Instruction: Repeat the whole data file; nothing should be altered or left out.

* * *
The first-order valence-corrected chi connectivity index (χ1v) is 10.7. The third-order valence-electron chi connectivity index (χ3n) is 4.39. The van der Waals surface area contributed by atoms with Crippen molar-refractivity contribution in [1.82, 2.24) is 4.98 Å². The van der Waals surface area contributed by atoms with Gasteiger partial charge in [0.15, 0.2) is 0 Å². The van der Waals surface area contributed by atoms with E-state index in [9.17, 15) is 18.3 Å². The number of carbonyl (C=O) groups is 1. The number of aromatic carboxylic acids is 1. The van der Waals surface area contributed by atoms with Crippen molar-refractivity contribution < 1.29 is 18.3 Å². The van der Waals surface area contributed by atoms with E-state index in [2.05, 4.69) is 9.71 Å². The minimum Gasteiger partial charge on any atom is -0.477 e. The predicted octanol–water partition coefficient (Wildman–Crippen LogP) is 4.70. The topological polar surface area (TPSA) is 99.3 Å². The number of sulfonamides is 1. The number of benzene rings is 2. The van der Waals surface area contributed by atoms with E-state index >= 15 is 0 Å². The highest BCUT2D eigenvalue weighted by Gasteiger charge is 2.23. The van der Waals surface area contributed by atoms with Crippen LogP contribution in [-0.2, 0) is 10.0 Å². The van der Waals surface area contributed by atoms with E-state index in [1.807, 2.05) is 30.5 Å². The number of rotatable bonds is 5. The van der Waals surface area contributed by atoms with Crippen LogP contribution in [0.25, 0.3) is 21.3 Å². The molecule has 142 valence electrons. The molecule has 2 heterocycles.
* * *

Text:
The first-order valence-corrected chi connectivity index (χ1v) is 10.7. The third-order valence-electron chi connectivity index (χ3n) is 4.39. The van der Waals surface area contributed by atoms with Crippen molar-refractivity contribution in [1.82, 2.24) is 4.98 Å². The van der Waals surface area contributed by atoms with Gasteiger partial charge in [0.15, 0.2) is 0 Å². The van der Waals surface area contributed by atoms with E-state index in [9.17, 15) is 18.3 Å². The number of carbonyl (C=O) groups is 1. The number of aromatic carboxylic acids is 1. The van der Waals surface area contributed by atoms with Crippen molar-refractivity contribution < 1.29 is 18.3 Å². The van der Waals surface area contributed by atoms with E-state index in [2.05, 4.69) is 9.71 Å². The minimum Gasteiger partial charge on any atom is -0.477 e. The predicted octanol–water partition coefficient (Wildman–Crippen LogP) is 4.70. The topological polar surface area (TPSA) is 99.3 Å². The number of sulfonamides is 1. The number of benzene rings is 2. The van der Waals surface area contributed by atoms with E-state index >= 15 is 0 Å². The highest BCUT2D eigenvalue weighted by Gasteiger charge is 2.23. The van der Waals surface area contributed by atoms with Crippen LogP contribution in [-0.2, 0) is 10.0 Å². The van der Waals surface area contributed by atoms with E-state index in [1.807, 2.05) is 30.5 Å². The number of rotatable bonds is 5. The van der Waals surface area contributed by atoms with Crippen LogP contribution in [0.25, 0.3) is 21.3 Å². The molecule has 142 valence electrons. The molecule has 2 heterocycles.